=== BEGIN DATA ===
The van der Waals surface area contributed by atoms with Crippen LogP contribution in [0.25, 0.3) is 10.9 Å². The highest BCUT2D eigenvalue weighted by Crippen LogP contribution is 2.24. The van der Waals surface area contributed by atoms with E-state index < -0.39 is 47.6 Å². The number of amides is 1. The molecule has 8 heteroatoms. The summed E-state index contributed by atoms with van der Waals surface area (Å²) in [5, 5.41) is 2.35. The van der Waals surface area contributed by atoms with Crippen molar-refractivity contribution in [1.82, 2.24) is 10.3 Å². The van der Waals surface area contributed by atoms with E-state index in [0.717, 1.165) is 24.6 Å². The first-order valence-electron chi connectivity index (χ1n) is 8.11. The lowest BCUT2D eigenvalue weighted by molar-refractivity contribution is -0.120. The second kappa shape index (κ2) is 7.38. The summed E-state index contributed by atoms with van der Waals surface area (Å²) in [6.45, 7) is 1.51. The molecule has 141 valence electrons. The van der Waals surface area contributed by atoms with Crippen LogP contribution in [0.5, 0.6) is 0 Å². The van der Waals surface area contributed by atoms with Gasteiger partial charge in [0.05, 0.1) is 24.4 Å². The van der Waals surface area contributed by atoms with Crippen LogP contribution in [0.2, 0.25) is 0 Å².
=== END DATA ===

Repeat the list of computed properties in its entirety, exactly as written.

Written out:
The van der Waals surface area contributed by atoms with Crippen LogP contribution in [0.25, 0.3) is 10.9 Å². The highest BCUT2D eigenvalue weighted by Crippen LogP contribution is 2.24. The van der Waals surface area contributed by atoms with E-state index < -0.39 is 47.6 Å². The number of amides is 1. The molecule has 8 heteroatoms. The summed E-state index contributed by atoms with van der Waals surface area (Å²) in [5, 5.41) is 2.35. The van der Waals surface area contributed by atoms with Crippen molar-refractivity contribution in [1.82, 2.24) is 10.3 Å². The van der Waals surface area contributed by atoms with E-state index in [0.717, 1.165) is 24.6 Å². The first-order valence-electron chi connectivity index (χ1n) is 8.11. The lowest BCUT2D eigenvalue weighted by molar-refractivity contribution is -0.120. The second kappa shape index (κ2) is 7.38. The summed E-state index contributed by atoms with van der Waals surface area (Å²) in [6.45, 7) is 1.51. The molecule has 141 valence electrons. The van der Waals surface area contributed by atoms with Crippen LogP contribution in [0.5, 0.6) is 0 Å². The van der Waals surface area contributed by atoms with Gasteiger partial charge in [0.05, 0.1) is 24.4 Å². The van der Waals surface area contributed by atoms with Crippen LogP contribution in [0.2, 0.25) is 0 Å².